Reports of Flash Player’s demise have been greatly exaggerated, much to the chagrin of Steve Jobs. Yesterday, on its blog rather than a news release, Adobe announced the release of Flash Player 10.2, which many see as a breakthrough release for the company that is historically better known for its Photoshop suite than the browser plugin it inherited from its acquisition of Macromedia.
This release of Flash finally introduces a workable hardware accelerated video pipeline, one that reportedly works across “platforms and browsers”. This means that Windows, Mac, and Linux users will be able to enjoy smooth video playback without hearing their processors whimper and sniffle.
Other new features include custom native mouse cursors, multiple monitor full-screen support, Internet Explorer 9 hardware accelerated rendering, and enhanced sub-pixel rendering, the last of which should make text in Flash more readable.
Flash has come under a lot of heat lately, particularly from Apple, which refuses to use it on its iPhone or iPad, favoring HTML5 instead. Moreover, Linux users would prefer not to use the proprietary plugin, and pretty much all users know it requires far more CPU power (and battery life on mobile devices) than it should. According to Adobe, Flash 10.2 fixes at least the last of those concerns with Stage Video.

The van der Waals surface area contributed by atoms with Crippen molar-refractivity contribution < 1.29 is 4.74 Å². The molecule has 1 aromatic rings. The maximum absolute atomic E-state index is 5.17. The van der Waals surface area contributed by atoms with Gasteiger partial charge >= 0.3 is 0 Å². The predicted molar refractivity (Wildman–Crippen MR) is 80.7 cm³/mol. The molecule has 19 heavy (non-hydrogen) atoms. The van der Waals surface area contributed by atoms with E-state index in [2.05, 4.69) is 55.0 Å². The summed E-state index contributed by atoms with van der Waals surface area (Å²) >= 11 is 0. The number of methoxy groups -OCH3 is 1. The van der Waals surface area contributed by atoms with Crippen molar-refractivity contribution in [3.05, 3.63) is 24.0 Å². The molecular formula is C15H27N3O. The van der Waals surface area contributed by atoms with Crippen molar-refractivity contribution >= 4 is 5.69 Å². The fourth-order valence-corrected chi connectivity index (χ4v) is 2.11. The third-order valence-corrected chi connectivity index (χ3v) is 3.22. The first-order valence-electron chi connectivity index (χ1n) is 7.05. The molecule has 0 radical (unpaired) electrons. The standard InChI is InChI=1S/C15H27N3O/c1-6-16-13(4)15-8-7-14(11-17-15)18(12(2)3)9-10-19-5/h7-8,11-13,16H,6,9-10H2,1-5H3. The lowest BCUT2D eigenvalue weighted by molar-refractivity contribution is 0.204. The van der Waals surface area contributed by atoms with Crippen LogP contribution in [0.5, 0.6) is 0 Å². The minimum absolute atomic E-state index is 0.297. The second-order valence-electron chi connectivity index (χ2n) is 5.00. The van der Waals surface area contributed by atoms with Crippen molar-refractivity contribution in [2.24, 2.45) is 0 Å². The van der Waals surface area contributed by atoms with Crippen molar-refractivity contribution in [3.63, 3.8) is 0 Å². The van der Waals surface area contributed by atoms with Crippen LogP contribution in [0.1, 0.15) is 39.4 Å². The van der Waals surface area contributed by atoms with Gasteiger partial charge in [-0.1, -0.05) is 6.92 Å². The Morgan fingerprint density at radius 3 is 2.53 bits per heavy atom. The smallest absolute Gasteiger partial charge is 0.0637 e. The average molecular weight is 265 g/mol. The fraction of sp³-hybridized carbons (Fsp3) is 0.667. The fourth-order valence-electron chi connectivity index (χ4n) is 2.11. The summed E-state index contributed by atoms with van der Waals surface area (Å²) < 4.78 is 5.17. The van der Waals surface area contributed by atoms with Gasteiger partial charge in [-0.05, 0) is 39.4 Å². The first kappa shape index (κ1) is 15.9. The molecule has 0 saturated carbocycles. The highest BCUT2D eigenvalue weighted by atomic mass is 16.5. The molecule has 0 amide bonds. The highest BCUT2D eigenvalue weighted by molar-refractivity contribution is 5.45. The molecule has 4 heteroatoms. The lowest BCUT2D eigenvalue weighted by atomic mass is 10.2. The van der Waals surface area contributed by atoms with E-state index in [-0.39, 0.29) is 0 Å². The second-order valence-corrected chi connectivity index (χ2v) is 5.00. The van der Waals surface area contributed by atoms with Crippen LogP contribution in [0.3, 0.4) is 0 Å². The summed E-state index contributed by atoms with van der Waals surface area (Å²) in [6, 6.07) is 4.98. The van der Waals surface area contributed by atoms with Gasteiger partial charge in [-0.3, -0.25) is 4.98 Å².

Stage Video is a new API that allows websites to stream hardware accelerated video over multiple browsers, while reducing processor usage by up to 85 percent. It also introduces DVR-like playback control, adaptive bitrate management, and content protection. This means that even a netbook can stream 1080p HD video from a Flash-powered website and not literally feel the heat. Website owners can take advantage of the new technology simply by updating their video player’s SWF. YouTube , Vimeo, and others will soon add support for it.
The new version of Flash is available now from the Adobe website for Windows 7, Vista, XP, 2008, and 2003, Mac OS X 10.4 – 10.6, various Linux distributions, and Solaris.